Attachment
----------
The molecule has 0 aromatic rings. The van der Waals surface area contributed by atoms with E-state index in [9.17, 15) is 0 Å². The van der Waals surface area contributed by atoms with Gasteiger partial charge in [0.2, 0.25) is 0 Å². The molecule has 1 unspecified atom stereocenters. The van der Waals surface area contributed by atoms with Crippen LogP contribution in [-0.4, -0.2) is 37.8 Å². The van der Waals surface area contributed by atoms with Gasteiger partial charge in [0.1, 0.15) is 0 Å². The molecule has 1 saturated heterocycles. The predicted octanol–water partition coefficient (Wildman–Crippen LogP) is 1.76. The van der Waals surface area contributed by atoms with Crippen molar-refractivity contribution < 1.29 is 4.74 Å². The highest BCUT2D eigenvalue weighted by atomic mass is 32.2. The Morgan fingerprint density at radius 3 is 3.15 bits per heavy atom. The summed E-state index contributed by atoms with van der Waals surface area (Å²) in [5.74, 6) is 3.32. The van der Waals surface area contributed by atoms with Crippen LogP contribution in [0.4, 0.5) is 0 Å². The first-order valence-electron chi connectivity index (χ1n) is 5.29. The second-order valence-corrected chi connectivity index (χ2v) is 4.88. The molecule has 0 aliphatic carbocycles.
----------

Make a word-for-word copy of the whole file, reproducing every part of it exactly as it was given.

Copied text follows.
The molecule has 0 aromatic rings. The van der Waals surface area contributed by atoms with E-state index in [9.17, 15) is 0 Å². The van der Waals surface area contributed by atoms with Gasteiger partial charge in [0.2, 0.25) is 0 Å². The molecule has 1 unspecified atom stereocenters. The van der Waals surface area contributed by atoms with Crippen LogP contribution in [-0.4, -0.2) is 37.8 Å². The van der Waals surface area contributed by atoms with Gasteiger partial charge in [0.1, 0.15) is 0 Å². The molecule has 1 saturated heterocycles. The predicted octanol–water partition coefficient (Wildman–Crippen LogP) is 1.76. The van der Waals surface area contributed by atoms with Crippen molar-refractivity contribution < 1.29 is 4.74 Å². The highest BCUT2D eigenvalue weighted by atomic mass is 32.2. The Morgan fingerprint density at radius 3 is 3.15 bits per heavy atom. The summed E-state index contributed by atoms with van der Waals surface area (Å²) in [5.74, 6) is 3.32. The van der Waals surface area contributed by atoms with Crippen LogP contribution in [0.4, 0.5) is 0 Å². The first-order valence-electron chi connectivity index (χ1n) is 5.29. The second-order valence-corrected chi connectivity index (χ2v) is 4.88. The molecule has 0 aliphatic carbocycles.